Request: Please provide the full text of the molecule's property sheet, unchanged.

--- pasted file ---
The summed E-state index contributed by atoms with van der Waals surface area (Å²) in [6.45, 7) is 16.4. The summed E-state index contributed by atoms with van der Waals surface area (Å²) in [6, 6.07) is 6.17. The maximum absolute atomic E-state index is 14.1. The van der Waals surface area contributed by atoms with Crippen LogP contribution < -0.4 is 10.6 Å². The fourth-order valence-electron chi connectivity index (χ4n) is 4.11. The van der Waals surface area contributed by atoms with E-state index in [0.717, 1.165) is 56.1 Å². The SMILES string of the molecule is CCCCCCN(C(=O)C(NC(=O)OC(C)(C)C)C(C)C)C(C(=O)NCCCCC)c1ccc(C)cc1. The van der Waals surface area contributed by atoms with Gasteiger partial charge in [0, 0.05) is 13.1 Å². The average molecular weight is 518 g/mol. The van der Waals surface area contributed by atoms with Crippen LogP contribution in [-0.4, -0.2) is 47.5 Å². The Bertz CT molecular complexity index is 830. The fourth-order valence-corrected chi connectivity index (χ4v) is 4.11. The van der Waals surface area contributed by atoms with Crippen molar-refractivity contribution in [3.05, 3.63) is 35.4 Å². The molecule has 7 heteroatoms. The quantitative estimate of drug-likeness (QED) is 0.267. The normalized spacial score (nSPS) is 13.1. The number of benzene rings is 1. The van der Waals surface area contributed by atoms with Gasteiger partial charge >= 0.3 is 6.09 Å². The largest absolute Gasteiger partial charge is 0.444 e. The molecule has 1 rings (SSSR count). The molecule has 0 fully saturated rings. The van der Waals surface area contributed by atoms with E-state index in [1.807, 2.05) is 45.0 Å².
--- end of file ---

The summed E-state index contributed by atoms with van der Waals surface area (Å²) in [6.45, 7) is 16.4. The summed E-state index contributed by atoms with van der Waals surface area (Å²) in [6, 6.07) is 6.17. The maximum absolute atomic E-state index is 14.1. The van der Waals surface area contributed by atoms with Crippen LogP contribution < -0.4 is 10.6 Å². The fourth-order valence-electron chi connectivity index (χ4n) is 4.11. The van der Waals surface area contributed by atoms with E-state index in [0.717, 1.165) is 56.1 Å². The SMILES string of the molecule is CCCCCCN(C(=O)C(NC(=O)OC(C)(C)C)C(C)C)C(C(=O)NCCCCC)c1ccc(C)cc1. The van der Waals surface area contributed by atoms with Gasteiger partial charge in [0, 0.05) is 13.1 Å². The average molecular weight is 518 g/mol. The van der Waals surface area contributed by atoms with Crippen LogP contribution in [-0.4, -0.2) is 47.5 Å². The Bertz CT molecular complexity index is 830. The fourth-order valence-corrected chi connectivity index (χ4v) is 4.11. The van der Waals surface area contributed by atoms with Crippen molar-refractivity contribution in [3.05, 3.63) is 35.4 Å². The molecule has 7 heteroatoms. The quantitative estimate of drug-likeness (QED) is 0.267. The normalized spacial score (nSPS) is 13.1. The number of benzene rings is 1. The van der Waals surface area contributed by atoms with Gasteiger partial charge >= 0.3 is 6.09 Å². The largest absolute Gasteiger partial charge is 0.444 e. The molecule has 1 rings (SSSR count). The molecule has 0 fully saturated rings. The van der Waals surface area contributed by atoms with E-state index in [1.807, 2.05) is 45.0 Å².